Thursday, April 28, 2011

Swim, baby, swim

Today was Annika's 3rd swimming lesson.  Despite having a good start, things have started to go downhill.  Last week she was a bit hesitant, and kept trying to hold onto the side of the pool.  She was okay for most of the lesson, though, until it was time to go down the slide.  She slipped on the ladder getting out and started to cry.  She seemed to recover, but then when she turned and saw me she lost it and started bawling and ran to me (a big no-no at the pool).  She wanted to leave right then (there was about 5 minutes left in the class), but the teacher managed to convince her to come back and she even went down the slide.  After the class was over, though, she started crying again.

I was a little worried this morning about how she would do today.  She seemed fine while we were getting ready, but as soon as she got in the pool, she lost it again.  She was crying and calling for me.  I tried to reassure her from the side of the pool, but it wasn't much help.  I asked the teacher if it would be better for me to watch from the viewing room, rather than being by the side of the pool.  She said it might help, so I told Annika I would be watching her from the window and left her.  And my heart broke a little.

It was really hard being in the viewing room.  Because of where they were in the corner of the pool, I couldn't actually see Annika for most of the lesson.  However, I could still hear her crying every now and then, even in the other room.  My heart broke a little more.  I wondered whether I was doing the right thing - whether it was better for her if she couldn't see me, or if she was now distressed because she thought her mommy deserted her in her time of need.  I wondered whether I should take her out of swimming lessons altogether.  I really want her to learn to swim, but I don't want her to have a bad experience with lessons that could make her fearful of the water.  As a child, I HATED swimming lessons (I had a few bad experiences), and I really wanted this to be something that was fun for her.  I felt sick for most of the lesson.  I was counting down the minutes until I could go get her.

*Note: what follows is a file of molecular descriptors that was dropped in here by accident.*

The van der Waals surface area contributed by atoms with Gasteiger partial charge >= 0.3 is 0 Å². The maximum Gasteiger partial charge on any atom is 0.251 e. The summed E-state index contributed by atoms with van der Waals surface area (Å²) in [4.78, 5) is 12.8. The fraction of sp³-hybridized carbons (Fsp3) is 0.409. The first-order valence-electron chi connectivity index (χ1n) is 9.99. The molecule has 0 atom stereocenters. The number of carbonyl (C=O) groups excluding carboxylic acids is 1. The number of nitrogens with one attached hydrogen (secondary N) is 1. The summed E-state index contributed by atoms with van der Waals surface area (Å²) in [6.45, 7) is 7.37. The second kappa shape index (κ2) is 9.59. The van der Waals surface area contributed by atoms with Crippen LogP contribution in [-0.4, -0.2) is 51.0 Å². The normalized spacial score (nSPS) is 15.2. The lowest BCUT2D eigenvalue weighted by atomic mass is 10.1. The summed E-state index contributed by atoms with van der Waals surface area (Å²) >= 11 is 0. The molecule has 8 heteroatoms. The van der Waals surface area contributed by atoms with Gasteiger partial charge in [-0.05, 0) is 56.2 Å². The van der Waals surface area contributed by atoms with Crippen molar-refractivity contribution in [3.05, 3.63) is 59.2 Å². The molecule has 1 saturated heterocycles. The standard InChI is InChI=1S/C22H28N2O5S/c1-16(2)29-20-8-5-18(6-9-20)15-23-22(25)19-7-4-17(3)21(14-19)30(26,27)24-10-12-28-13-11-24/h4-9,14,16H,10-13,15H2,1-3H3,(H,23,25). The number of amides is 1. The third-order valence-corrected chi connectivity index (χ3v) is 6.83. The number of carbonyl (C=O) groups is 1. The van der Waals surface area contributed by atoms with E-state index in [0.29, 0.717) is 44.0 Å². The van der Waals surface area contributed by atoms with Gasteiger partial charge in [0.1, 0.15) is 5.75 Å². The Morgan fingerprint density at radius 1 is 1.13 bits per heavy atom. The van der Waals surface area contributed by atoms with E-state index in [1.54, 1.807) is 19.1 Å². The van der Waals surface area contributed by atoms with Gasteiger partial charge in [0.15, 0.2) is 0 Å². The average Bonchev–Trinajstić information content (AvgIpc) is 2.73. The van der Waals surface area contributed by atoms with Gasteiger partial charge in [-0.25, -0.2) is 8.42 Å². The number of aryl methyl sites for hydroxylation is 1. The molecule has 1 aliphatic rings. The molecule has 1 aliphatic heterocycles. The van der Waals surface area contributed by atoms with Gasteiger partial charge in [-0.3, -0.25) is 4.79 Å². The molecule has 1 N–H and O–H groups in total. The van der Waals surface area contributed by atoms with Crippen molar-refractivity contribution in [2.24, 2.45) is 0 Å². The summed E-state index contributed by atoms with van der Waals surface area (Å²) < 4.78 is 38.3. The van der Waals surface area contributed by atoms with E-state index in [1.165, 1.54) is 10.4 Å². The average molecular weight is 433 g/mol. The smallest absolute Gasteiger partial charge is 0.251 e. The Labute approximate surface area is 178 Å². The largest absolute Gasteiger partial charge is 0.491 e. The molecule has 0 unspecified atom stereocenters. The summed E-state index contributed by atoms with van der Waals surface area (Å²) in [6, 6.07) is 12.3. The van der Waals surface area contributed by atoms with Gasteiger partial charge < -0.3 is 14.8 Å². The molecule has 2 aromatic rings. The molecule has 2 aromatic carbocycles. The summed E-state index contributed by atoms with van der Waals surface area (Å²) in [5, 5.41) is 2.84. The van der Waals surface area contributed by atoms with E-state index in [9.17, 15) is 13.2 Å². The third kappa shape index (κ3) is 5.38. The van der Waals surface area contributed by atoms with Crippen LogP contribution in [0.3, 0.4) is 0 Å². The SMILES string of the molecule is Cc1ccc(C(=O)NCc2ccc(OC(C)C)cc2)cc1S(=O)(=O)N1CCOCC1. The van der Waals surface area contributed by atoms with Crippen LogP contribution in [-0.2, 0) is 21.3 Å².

Afterwards we talked a little bit about the fact that she had been crying, but I tried to mostly focus on what had been fun during the lesson (there were at least a few things).  When Annika's upset, I usually try to divert her attention from the negative and focus on the positive aspects, but I'm wondering whether I should talk to her a bit more about why she was so upset.  Maybe it would be helpful for her to acknowledge what was making her upset?  Or maybe not??  I'd appreciate any advice, if anyone has any.

I have a strong inclination to take her out of swimming lessons, but we're going to give it at least one more week (or maybe 2).  Like I said, I really want her to learn to swim, but if now is not the best time, then I'm okay with waiting until fall.  By fall she'll be a bit bigger and perhaps more confident.  She'll also have had the summer to go swimming, and might feel a bit more comfortable in the water by then.  I guess we'll wait and see how the next few weeks go.  Hopefully next week is better, for both of us!


LaughingLady said...